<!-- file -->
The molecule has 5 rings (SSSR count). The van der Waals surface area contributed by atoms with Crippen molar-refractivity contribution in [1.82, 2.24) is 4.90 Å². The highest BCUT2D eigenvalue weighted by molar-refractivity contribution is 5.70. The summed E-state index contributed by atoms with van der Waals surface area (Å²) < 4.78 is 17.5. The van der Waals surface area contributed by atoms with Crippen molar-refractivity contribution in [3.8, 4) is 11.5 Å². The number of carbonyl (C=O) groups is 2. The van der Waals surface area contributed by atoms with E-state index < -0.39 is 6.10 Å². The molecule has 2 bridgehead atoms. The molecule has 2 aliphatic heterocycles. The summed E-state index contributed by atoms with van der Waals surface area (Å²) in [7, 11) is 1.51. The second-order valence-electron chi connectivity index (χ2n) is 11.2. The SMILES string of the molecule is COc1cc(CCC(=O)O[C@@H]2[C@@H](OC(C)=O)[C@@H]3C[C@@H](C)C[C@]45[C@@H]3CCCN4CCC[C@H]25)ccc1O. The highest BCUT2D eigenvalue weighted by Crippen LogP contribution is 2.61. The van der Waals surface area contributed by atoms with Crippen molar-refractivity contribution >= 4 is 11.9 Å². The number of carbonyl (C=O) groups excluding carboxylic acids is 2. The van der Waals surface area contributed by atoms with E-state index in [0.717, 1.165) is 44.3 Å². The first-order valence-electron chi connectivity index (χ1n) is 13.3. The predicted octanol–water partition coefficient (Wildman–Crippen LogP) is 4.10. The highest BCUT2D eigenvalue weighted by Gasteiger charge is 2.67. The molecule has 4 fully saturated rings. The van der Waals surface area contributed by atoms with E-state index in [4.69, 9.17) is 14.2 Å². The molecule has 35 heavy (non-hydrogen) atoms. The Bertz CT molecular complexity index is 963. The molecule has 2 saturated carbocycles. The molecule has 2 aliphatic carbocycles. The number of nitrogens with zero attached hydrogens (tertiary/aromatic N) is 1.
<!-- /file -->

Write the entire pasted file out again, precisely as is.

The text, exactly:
The molecule has 5 rings (SSSR count). The van der Waals surface area contributed by atoms with Crippen molar-refractivity contribution in [1.82, 2.24) is 4.90 Å². The highest BCUT2D eigenvalue weighted by molar-refractivity contribution is 5.70. The summed E-state index contributed by atoms with van der Waals surface area (Å²) < 4.78 is 17.5. The van der Waals surface area contributed by atoms with Crippen molar-refractivity contribution in [3.8, 4) is 11.5 Å². The number of carbonyl (C=O) groups is 2. The van der Waals surface area contributed by atoms with E-state index < -0.39 is 6.10 Å². The molecule has 2 bridgehead atoms. The molecule has 2 aliphatic heterocycles. The summed E-state index contributed by atoms with van der Waals surface area (Å²) in [7, 11) is 1.51. The second-order valence-electron chi connectivity index (χ2n) is 11.2. The SMILES string of the molecule is COc1cc(CCC(=O)O[C@@H]2[C@@H](OC(C)=O)[C@@H]3C[C@@H](C)C[C@]45[C@@H]3CCCN4CCC[C@H]25)ccc1O. The highest BCUT2D eigenvalue weighted by Crippen LogP contribution is 2.61. The van der Waals surface area contributed by atoms with Crippen molar-refractivity contribution >= 4 is 11.9 Å². The number of carbonyl (C=O) groups excluding carboxylic acids is 2. The van der Waals surface area contributed by atoms with E-state index in [0.717, 1.165) is 44.3 Å². The first-order valence-electron chi connectivity index (χ1n) is 13.3. The predicted octanol–water partition coefficient (Wildman–Crippen LogP) is 4.10. The highest BCUT2D eigenvalue weighted by Gasteiger charge is 2.67. The molecule has 4 fully saturated rings. The van der Waals surface area contributed by atoms with E-state index in [4.69, 9.17) is 14.2 Å². The molecule has 35 heavy (non-hydrogen) atoms. The Bertz CT molecular complexity index is 963. The molecule has 2 saturated carbocycles. The molecule has 2 aliphatic carbocycles. The number of nitrogens with zero attached hydrogens (tertiary/aromatic N) is 1.